Whenever you visit Santo Amaro in the upper part of Lagos, cast your eye behind the indoor market and you will see some ruins on elevated ground.
On the side of the tumbledown stones is a white building used as a bar with a large depot at the rear. Many might dismiss these stones as yet another dilapidated edifice, but they have a fascinating story to tell.
They are the remains of the Ermida de Santo Amaro which played a remarkable role when the disastrous earthquake struck on All Saints’ Day on 1 November 1755. For the Algarve, the major devastation was caused by the tsunami that followed. In Lagos, waves reached the top of the town walls and left very little of the city intact – apart from the hermitage, which was left unscathed.
Survivors flocked to the chapel seeking refuge as it was seen as the only safe haven in a city ravaged by destructive forces. People set up camp outside in makeshift shelters of wood and straw. Before the gradual rebuilding of the city began, many remained there for the entire winter, having lost all their possessions.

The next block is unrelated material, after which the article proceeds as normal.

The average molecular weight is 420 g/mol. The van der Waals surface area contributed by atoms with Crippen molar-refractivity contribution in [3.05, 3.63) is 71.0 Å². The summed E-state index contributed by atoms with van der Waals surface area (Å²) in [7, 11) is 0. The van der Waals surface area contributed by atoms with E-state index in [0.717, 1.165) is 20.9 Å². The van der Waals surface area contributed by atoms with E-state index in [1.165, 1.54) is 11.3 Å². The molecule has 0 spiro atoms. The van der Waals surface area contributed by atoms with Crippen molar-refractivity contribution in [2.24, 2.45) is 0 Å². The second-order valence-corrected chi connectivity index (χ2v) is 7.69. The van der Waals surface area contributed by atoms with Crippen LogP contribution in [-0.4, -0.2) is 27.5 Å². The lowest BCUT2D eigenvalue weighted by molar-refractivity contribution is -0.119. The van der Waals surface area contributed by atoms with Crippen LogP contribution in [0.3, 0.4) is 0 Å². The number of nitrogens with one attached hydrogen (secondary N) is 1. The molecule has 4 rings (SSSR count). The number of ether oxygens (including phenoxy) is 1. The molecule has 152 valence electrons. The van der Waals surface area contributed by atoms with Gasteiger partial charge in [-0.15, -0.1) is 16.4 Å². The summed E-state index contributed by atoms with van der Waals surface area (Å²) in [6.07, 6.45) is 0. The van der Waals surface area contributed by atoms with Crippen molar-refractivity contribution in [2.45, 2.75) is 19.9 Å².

It was the only church left standing, which is why it was provisionally the seat of the Parish of São Sebastião, as described by the prior, João Baptista Coelho de Castro, in a letter dated 7 February 1756:
“On the first of November at half past nine in the morning, the earthquake began, lasting four or five minutes, and was so vigorous in this city that it totally destroyed it, except for a few single-storey houses which remained close to the walls. The churches were all ruined, inside the walls as well as outside, so that they were unable to officiate … only the chapel of Santo Amaro remained in the countryside, and today my parish is in it, where I administer the Sacraments.”
There are records to show that a chapel existed on this very site as early as 1325. In 1448, it appeared as part of a list of chapels in Lagos and it was marked on a map in 1617 by the cartographer Alexander Massey. It had a longitudinal plan, with buttresses on the west side, while the main facade, facing south, was flanked by cornices. The chancel had a domed roof in the niche of the high altar. These parts of the chapel are still visible.
With its solid foundations and location on high ground, it was perhaps not a miracle that saved the hermitage, as was the firm belief at the time. However, it deserves to be remembered as a sanctuary for so many people whose lives were devastated by the disaster. The ruins that remain are certainly more than a mere pile of stones. It would be good to have a plaque outside for passers-by to appreciate its significance.